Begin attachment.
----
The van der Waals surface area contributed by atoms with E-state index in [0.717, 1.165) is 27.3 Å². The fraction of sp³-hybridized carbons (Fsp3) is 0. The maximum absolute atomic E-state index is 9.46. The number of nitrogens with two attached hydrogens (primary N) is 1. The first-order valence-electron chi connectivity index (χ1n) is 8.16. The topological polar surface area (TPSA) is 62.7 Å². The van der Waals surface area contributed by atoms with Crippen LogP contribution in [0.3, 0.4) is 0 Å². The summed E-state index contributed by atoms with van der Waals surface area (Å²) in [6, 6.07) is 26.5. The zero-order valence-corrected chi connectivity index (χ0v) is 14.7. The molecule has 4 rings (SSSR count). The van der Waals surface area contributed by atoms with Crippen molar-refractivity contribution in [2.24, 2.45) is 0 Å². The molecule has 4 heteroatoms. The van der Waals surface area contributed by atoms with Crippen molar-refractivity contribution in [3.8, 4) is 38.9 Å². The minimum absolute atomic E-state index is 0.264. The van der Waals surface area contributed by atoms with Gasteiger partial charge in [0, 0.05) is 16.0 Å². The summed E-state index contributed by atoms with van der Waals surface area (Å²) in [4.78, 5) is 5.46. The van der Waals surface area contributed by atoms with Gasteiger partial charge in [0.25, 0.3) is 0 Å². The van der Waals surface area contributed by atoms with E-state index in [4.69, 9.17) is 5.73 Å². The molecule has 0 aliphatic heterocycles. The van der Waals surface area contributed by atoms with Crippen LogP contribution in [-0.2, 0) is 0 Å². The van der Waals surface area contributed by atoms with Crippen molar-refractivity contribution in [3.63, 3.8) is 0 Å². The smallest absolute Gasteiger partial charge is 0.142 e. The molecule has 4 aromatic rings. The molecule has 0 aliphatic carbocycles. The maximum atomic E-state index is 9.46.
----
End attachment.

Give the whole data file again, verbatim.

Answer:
The van der Waals surface area contributed by atoms with E-state index in [0.717, 1.165) is 27.3 Å². The fraction of sp³-hybridized carbons (Fsp3) is 0. The maximum absolute atomic E-state index is 9.46. The number of nitrogens with two attached hydrogens (primary N) is 1. The first-order valence-electron chi connectivity index (χ1n) is 8.16. The topological polar surface area (TPSA) is 62.7 Å². The van der Waals surface area contributed by atoms with Crippen LogP contribution in [0.3, 0.4) is 0 Å². The summed E-state index contributed by atoms with van der Waals surface area (Å²) in [6, 6.07) is 26.5. The zero-order valence-corrected chi connectivity index (χ0v) is 14.7. The molecule has 4 rings (SSSR count). The van der Waals surface area contributed by atoms with Crippen molar-refractivity contribution in [2.24, 2.45) is 0 Å². The molecule has 4 heteroatoms. The van der Waals surface area contributed by atoms with Crippen molar-refractivity contribution in [3.8, 4) is 38.9 Å². The minimum absolute atomic E-state index is 0.264. The van der Waals surface area contributed by atoms with Gasteiger partial charge in [0, 0.05) is 16.0 Å². The summed E-state index contributed by atoms with van der Waals surface area (Å²) in [4.78, 5) is 5.46. The van der Waals surface area contributed by atoms with Gasteiger partial charge in [0.25, 0.3) is 0 Å². The van der Waals surface area contributed by atoms with E-state index in [4.69, 9.17) is 5.73 Å². The molecule has 0 aliphatic heterocycles. The van der Waals surface area contributed by atoms with Crippen LogP contribution in [-0.2, 0) is 0 Å². The van der Waals surface area contributed by atoms with Crippen molar-refractivity contribution in [3.63, 3.8) is 0 Å². The smallest absolute Gasteiger partial charge is 0.142 e. The molecule has 4 aromatic rings. The molecule has 0 aliphatic carbocycles. The maximum atomic E-state index is 9.46.